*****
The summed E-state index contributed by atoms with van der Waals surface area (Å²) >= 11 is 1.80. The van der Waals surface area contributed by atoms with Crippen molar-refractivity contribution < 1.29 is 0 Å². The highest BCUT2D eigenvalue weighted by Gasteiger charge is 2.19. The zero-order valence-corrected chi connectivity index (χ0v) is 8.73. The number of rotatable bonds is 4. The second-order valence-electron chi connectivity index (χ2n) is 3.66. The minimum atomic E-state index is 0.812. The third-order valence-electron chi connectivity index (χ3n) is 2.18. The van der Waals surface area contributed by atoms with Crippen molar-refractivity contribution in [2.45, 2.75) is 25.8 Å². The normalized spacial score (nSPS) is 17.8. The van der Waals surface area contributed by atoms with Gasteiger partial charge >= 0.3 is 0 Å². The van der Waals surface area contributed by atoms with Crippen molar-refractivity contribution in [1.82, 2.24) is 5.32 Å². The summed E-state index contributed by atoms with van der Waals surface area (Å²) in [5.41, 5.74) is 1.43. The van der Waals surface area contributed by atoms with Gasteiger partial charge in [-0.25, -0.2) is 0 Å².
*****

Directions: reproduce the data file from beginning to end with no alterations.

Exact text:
The summed E-state index contributed by atoms with van der Waals surface area (Å²) >= 11 is 1.80. The van der Waals surface area contributed by atoms with Crippen molar-refractivity contribution < 1.29 is 0 Å². The highest BCUT2D eigenvalue weighted by Gasteiger charge is 2.19. The zero-order valence-corrected chi connectivity index (χ0v) is 8.73. The number of rotatable bonds is 4. The second-order valence-electron chi connectivity index (χ2n) is 3.66. The minimum atomic E-state index is 0.812. The third-order valence-electron chi connectivity index (χ3n) is 2.18. The van der Waals surface area contributed by atoms with Crippen molar-refractivity contribution in [2.45, 2.75) is 25.8 Å². The normalized spacial score (nSPS) is 17.8. The van der Waals surface area contributed by atoms with Gasteiger partial charge >= 0.3 is 0 Å². The van der Waals surface area contributed by atoms with Crippen molar-refractivity contribution in [1.82, 2.24) is 5.32 Å². The summed E-state index contributed by atoms with van der Waals surface area (Å²) in [5.41, 5.74) is 1.43. The van der Waals surface area contributed by atoms with Gasteiger partial charge in [-0.25, -0.2) is 0 Å².